Literary Brooklyn

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Cover art for Literary Brooklyn by Evan Hughes

Literary Brooklyn, The Writers of Brooklyn and the Story of American City Life
Evan Hughes
Henry Holt and Company, August 2011
352 pages

This post was written by Julia Lichtblau.

Pick a published writer these days, and odds are strong their bio mentions Brooklyn. Historically, too, there’s a long list of major American writers who’ve hailed from Brooklyn or done significant work there, and in Literary Brooklyn, The Writers of Brooklyn and the Story of American City Life, a “hybrid” of biography, literary analysis, and urban history, Evan Hughes explores this Brooklyn literary phenomenon.Hughes shuns broad theories. “There is no ‘Brooklyn school’ of literature,” he says,  “and there never has been. We shouldn’t mistake a massive place for an aesthetic camp.” Instead, Hughes uses capsule biographies to show how Brooklyn’s immigrants, poverty, churning urban development, and landmarks have inspired writers since Walt Whitman, whom he calls “Brooklyn’s first literary hipster.”

Hughes invokes Whitman’s influence on Henry Miller, Hart Crane, Norman Mailer, William Styron, and Jonathan Lethem. He weaves geographical threads: Marianne Moore, Richard Wright, and Miller all sought solace in Fort Greene Park; Crane wrote The Bridge in the building where Washington Roebling supervised the Brooklyn Bridge’s construction.

The best parts—on Whitman, Miller, Crane, and Mailer—connect these writers’ emotional/sensual experience of Brooklyn to their work and history. We see how Brooklyn’s transformation from a rural Anglo-Dutch community to an urban polyglot one inspired Whitman to write Leaves of Grass. We feel the bridge’s spell on Crane, as metaphor and as the site of his sexual awakening. (He cruised for sailors beneath it.) We learn that Mailer spent his writing life erasing “the last remaining speck of…the nice Jewish boy from Brooklyn.”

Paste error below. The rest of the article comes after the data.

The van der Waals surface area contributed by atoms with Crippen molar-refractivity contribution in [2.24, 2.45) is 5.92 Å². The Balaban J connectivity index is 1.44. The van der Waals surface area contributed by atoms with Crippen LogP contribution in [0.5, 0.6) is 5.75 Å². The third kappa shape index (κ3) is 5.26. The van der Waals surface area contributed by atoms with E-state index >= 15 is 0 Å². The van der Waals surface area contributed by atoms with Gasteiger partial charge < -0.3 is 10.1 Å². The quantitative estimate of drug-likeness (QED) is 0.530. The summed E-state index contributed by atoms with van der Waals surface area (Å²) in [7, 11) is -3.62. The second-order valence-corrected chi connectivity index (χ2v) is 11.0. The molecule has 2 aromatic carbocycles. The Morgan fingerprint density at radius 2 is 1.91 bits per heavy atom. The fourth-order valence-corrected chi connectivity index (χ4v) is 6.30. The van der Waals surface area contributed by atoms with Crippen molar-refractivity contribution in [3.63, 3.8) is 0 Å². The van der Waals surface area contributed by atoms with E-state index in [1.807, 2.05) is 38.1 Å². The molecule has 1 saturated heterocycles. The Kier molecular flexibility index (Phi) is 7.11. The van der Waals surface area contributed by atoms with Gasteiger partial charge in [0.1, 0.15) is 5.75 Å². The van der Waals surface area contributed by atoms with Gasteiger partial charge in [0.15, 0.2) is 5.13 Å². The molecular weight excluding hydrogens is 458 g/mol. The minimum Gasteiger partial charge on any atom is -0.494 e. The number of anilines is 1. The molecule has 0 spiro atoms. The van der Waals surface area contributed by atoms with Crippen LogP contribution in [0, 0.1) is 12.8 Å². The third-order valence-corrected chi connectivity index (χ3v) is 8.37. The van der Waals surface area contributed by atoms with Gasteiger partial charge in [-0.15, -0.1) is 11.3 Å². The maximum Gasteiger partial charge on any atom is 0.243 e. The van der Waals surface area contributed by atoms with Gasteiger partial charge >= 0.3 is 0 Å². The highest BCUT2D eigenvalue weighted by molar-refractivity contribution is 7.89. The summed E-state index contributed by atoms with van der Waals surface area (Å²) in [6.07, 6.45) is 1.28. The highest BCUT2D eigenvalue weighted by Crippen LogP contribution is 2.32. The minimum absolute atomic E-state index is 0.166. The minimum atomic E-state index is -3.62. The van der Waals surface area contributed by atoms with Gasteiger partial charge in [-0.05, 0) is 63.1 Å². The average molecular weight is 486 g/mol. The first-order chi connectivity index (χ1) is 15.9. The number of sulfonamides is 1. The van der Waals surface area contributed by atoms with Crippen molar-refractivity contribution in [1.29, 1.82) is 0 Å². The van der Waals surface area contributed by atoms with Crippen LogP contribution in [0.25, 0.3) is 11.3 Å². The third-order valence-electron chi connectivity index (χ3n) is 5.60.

The book weakens when Hughes strays from the neighborhood. Is Mississippi-born Richard Wright a Brooklyn writer? Or Native Son, which he wrote there but set in Chicago, a Brooklyn book? The background material on the Great Migration strains to include Brooklyn, only four percent black at the time.  The William Styron/Sophie’s Choice chapter dwells on American Jews’ supposed desire to forget the Holocaust post-war, but omits the narrator Stingo’s Brooklyn epiphany: the foreign Holocaust, which becomes real to him through Sophie in Flatbush, is akin to American slavery, the source of his inheritance. Her suffering makes slave suffering real.

In the final chapter, Hughes offers a tour d’horizon of the current scene, expressing concern that hiptitude will kill Brooklyn’s appeal as a subject. Many Brooklyn writers don’t write about the borough anymore, perhaps because of gentrification or because so many other writers live there that it seems “parochial.” But Hughes also underscores Brooklyn’s enduring sense of place as the virtual world sucks us in, and remains hopeful that its writers will continue to dip into their hometown’s deep well of inspiration—and to see America reflected in its stories.

Julia Lichtblau’s writing is forthcoming in Best Paris Stories, and has appeared in Narrative, The Common Online, Pindeldyboz, and Tertulia. She won the 2011 Paris Short Story Contest and has been a finalist for the Moment Magazine, New York Stories, and Salt Flats Annual literary awards. She has an MFA in fiction from Bennington College. For 15 years, she was a reporter and editor for Dow Jones Newswires and BusinessWeek in New York and Paris. Her non-fiction has appeared in BusinessWeek, The Wall Street Journal, and other publications.